With regard to the calibration
the interior orientation parameter sets are different because  you selected the Adaptive Camera Model Fitting,
for example B2 was estimated for the last chunk (set this to zero and then optimise, unless you have reason to believe that it is essential in modelling your camera; I don't).
The value for each parameter is different in each chunk because their estimation is affected by random errors, just like the camera and point coordinates, and was based on different object points; in addition, because the images were not taken from the exact same positions and because the image planes are approximately parallel and coplanar.
If you had added convergent images or had accurate coordinates for some of the targets, I would say that you do not have to worry about it but if you plan on reporting height or volume differences you should think about how many decimal digits you will present.

I hope this helps.

Mina

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Re: sample volume measurement
« Reply #2 on: April 13, 2018, 02:08:29 PM »
Hi,

Thank you for your detailed response.

Regarding the targets, the before/ after targets were not moved during photography.  Your suggestion is to compare the estimated targets coordinates with each other in different chunks, right? What do you mean by “registration accuracy”?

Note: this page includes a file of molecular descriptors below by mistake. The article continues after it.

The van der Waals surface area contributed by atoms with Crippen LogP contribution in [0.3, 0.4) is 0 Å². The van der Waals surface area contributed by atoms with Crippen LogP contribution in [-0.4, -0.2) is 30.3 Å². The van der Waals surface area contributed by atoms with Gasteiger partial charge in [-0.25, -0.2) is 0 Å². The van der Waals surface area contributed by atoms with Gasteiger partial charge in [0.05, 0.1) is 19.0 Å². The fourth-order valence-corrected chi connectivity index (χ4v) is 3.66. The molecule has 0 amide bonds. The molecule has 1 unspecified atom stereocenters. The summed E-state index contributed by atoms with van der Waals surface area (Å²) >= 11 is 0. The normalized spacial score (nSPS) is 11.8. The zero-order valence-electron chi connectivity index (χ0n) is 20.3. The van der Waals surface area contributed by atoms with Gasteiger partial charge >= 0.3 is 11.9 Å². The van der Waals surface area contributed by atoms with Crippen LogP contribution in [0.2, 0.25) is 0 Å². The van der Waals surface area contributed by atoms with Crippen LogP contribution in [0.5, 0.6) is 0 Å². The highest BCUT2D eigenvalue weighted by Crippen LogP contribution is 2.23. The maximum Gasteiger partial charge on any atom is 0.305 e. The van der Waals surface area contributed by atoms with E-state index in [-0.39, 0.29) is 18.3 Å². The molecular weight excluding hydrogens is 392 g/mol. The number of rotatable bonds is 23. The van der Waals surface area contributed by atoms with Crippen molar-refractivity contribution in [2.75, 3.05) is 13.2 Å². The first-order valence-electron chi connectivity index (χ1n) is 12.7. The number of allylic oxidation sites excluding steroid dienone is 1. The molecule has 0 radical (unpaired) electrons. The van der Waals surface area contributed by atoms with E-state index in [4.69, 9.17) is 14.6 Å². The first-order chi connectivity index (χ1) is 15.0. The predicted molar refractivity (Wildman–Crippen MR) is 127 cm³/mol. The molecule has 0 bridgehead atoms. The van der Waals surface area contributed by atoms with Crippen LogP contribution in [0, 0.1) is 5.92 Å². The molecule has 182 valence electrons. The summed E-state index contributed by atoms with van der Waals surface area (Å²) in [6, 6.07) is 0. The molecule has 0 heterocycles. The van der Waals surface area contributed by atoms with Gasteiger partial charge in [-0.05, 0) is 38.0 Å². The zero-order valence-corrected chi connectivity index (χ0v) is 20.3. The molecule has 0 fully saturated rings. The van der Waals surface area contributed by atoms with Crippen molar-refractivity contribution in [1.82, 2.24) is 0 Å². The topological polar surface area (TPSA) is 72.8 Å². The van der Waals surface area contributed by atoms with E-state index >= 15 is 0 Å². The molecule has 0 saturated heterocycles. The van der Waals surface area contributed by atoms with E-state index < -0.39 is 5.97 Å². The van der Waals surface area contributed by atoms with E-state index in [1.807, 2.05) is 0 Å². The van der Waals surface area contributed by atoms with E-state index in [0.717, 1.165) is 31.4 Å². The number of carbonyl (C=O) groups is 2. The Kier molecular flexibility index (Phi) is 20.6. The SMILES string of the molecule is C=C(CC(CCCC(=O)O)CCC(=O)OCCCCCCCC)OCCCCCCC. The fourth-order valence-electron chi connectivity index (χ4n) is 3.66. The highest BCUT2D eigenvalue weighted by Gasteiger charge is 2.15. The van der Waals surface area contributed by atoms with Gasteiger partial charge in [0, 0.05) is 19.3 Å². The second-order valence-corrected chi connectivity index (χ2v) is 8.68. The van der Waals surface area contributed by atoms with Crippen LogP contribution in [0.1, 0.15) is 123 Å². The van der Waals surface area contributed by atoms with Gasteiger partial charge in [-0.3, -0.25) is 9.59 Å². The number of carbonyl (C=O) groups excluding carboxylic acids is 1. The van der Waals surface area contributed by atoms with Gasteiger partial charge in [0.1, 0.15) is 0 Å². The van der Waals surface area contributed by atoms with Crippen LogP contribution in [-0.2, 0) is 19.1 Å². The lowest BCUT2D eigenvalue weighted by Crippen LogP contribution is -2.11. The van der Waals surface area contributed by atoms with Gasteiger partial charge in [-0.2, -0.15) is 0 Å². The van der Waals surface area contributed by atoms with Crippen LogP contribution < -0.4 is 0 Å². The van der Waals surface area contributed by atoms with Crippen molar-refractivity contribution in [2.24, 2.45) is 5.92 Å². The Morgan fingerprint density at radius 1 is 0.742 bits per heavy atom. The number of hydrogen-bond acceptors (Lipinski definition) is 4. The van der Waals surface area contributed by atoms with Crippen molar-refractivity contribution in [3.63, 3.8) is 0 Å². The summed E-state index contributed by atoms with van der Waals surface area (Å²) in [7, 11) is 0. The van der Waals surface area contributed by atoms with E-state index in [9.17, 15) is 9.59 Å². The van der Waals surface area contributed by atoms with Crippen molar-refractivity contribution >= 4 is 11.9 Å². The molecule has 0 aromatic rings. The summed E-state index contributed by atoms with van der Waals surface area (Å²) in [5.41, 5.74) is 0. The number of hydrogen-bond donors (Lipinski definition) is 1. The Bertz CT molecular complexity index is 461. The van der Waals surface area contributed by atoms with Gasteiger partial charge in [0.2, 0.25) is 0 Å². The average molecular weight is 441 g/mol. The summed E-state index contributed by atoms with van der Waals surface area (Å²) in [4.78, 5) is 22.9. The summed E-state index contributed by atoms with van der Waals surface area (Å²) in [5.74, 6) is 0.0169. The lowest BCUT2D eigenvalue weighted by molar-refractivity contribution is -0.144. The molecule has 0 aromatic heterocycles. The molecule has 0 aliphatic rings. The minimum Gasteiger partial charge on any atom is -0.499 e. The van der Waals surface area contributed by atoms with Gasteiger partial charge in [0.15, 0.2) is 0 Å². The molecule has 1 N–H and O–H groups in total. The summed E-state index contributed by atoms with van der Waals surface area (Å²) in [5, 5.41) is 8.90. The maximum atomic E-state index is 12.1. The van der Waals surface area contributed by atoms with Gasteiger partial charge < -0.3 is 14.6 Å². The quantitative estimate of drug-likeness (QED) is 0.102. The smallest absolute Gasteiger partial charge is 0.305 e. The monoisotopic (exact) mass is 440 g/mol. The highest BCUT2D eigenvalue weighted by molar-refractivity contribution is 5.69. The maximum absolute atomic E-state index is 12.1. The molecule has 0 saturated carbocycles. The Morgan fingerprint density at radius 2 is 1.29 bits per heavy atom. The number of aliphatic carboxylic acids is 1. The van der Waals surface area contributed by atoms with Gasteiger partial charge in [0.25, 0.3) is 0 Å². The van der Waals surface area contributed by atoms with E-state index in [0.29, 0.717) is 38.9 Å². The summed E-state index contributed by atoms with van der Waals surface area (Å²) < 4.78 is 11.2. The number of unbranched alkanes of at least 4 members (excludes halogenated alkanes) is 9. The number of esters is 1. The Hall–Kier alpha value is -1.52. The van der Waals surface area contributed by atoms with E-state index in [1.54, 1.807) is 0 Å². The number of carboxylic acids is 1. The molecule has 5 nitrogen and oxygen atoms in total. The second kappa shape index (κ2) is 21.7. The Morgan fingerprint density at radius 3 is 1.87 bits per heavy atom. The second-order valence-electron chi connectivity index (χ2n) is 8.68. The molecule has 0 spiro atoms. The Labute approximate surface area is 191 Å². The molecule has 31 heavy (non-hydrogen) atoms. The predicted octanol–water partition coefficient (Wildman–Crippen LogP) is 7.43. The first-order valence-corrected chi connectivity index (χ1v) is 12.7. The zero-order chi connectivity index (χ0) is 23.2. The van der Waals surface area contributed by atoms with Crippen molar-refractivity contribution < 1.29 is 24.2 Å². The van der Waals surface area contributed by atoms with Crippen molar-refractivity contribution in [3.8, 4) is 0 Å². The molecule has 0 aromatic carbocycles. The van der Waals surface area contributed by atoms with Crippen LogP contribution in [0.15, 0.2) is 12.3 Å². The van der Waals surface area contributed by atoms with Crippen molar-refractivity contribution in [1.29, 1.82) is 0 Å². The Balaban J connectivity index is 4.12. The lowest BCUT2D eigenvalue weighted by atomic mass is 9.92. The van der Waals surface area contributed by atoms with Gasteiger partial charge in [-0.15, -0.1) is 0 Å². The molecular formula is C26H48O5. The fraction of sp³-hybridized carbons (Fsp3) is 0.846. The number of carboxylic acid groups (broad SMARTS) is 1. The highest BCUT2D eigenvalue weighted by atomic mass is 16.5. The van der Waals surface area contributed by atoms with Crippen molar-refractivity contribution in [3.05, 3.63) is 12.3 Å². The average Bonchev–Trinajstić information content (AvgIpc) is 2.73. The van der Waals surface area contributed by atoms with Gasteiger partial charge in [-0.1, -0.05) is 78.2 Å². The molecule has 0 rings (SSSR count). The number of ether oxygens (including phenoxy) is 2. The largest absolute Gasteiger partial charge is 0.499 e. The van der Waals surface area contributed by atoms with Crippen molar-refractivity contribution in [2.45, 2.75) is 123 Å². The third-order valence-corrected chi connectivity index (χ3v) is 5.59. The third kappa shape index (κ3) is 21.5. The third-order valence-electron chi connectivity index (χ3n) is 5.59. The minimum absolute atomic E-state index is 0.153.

In fact, since I don’t know how the optimization algorithm works and which camera parameters should be checked or not (like what you mentioned, B2 in the last chunk), I didn’t use it during my simulation. In addition, sometimes there is no improvement and I cannot interpret it exactly why (as you mentioned, no improvement happened for the first chunk). In general, is it possible to interpret somehow the adjusted camera calibration parameters to assess the quality of alignment step?

Regarding you last point, if I change the photography method to take convergent images, the results would be improved? Is there any problem with my photography method (parallel and coplanar)?

Thanks again for your explanation.

Mina



n@sk

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Re: sample volume measurement
« Reply #3 on: April 14, 2018, 03:41:34 AM »
I mean that if you use 3 targets to align each before/after chunk  pair, and the coordinates of the rest of the targets agree,  you will have an estimation of the internal accuracy of the model. If they do not agree then you cannot expect the external accuracy to be any better.
This is a more meaningful way of presenting the quality of the result in terms of 3D coords instead of the average  scalebar error.

You do not know how the optimisation works but it was used during the alignment phase anyway; you now need to fine tune it.